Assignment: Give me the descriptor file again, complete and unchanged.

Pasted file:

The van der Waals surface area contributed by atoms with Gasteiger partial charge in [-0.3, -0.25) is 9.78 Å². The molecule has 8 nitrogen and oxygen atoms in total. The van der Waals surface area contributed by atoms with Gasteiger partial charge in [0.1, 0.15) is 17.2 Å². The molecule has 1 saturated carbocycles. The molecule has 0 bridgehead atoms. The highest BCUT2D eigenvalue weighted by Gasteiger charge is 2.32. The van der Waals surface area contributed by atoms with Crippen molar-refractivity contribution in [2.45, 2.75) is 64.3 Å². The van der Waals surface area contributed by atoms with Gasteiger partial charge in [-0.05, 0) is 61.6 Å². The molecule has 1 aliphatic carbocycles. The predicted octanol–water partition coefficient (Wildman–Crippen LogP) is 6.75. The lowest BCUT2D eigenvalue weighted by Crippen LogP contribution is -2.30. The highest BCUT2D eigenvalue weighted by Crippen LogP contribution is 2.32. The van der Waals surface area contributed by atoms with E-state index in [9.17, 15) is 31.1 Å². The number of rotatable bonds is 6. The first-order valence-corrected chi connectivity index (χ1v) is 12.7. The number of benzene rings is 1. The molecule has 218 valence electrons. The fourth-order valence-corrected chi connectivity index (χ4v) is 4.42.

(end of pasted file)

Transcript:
The van der Waals surface area contributed by atoms with Gasteiger partial charge in [-0.3, -0.25) is 9.78 Å². The molecule has 8 nitrogen and oxygen atoms in total. The van der Waals surface area contributed by atoms with Gasteiger partial charge in [0.1, 0.15) is 17.2 Å². The molecule has 1 saturated carbocycles. The molecule has 0 bridgehead atoms. The highest BCUT2D eigenvalue weighted by Gasteiger charge is 2.32. The van der Waals surface area contributed by atoms with Crippen molar-refractivity contribution in [2.45, 2.75) is 64.3 Å². The van der Waals surface area contributed by atoms with Gasteiger partial charge in [-0.05, 0) is 61.6 Å². The molecule has 1 aliphatic carbocycles. The predicted octanol–water partition coefficient (Wildman–Crippen LogP) is 6.75. The lowest BCUT2D eigenvalue weighted by Crippen LogP contribution is -2.30. The highest BCUT2D eigenvalue weighted by Crippen LogP contribution is 2.32. The van der Waals surface area contributed by atoms with E-state index in [9.17, 15) is 31.1 Å². The number of rotatable bonds is 6. The first-order valence-corrected chi connectivity index (χ1v) is 12.7. The number of benzene rings is 1. The molecule has 218 valence electrons. The fourth-order valence-corrected chi connectivity index (χ4v) is 4.42.